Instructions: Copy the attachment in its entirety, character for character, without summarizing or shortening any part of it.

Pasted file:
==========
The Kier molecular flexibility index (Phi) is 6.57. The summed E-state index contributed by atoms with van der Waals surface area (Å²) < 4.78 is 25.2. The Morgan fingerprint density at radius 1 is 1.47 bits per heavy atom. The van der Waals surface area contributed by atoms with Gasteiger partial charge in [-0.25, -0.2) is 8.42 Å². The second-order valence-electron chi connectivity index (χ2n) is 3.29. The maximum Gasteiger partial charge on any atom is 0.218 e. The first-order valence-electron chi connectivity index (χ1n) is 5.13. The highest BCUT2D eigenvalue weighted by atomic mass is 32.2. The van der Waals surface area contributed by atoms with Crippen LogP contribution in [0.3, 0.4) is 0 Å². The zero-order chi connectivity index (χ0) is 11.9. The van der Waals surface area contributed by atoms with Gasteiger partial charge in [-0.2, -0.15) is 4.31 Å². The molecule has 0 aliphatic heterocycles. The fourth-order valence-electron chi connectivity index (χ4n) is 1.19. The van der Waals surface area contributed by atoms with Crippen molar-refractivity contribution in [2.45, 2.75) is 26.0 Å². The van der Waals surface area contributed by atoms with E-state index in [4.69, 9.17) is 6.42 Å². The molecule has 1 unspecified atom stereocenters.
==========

The Kier molecular flexibility index (Phi) is 6.57. The summed E-state index contributed by atoms with van der Waals surface area (Å²) < 4.78 is 25.2. The Morgan fingerprint density at radius 1 is 1.47 bits per heavy atom. The van der Waals surface area contributed by atoms with Gasteiger partial charge in [-0.25, -0.2) is 8.42 Å². The second-order valence-electron chi connectivity index (χ2n) is 3.29. The maximum Gasteiger partial charge on any atom is 0.218 e. The first-order valence-electron chi connectivity index (χ1n) is 5.13. The highest BCUT2D eigenvalue weighted by atomic mass is 32.2. The van der Waals surface area contributed by atoms with Crippen LogP contribution in [0.3, 0.4) is 0 Å². The zero-order chi connectivity index (χ0) is 11.9. The van der Waals surface area contributed by atoms with Gasteiger partial charge in [-0.2, -0.15) is 4.31 Å². The molecule has 0 aliphatic heterocycles. The fourth-order valence-electron chi connectivity index (χ4n) is 1.19. The van der Waals surface area contributed by atoms with Crippen molar-refractivity contribution in [2.45, 2.75) is 26.0 Å². The van der Waals surface area contributed by atoms with E-state index in [4.69, 9.17) is 6.42 Å². The molecule has 1 unspecified atom stereocenters.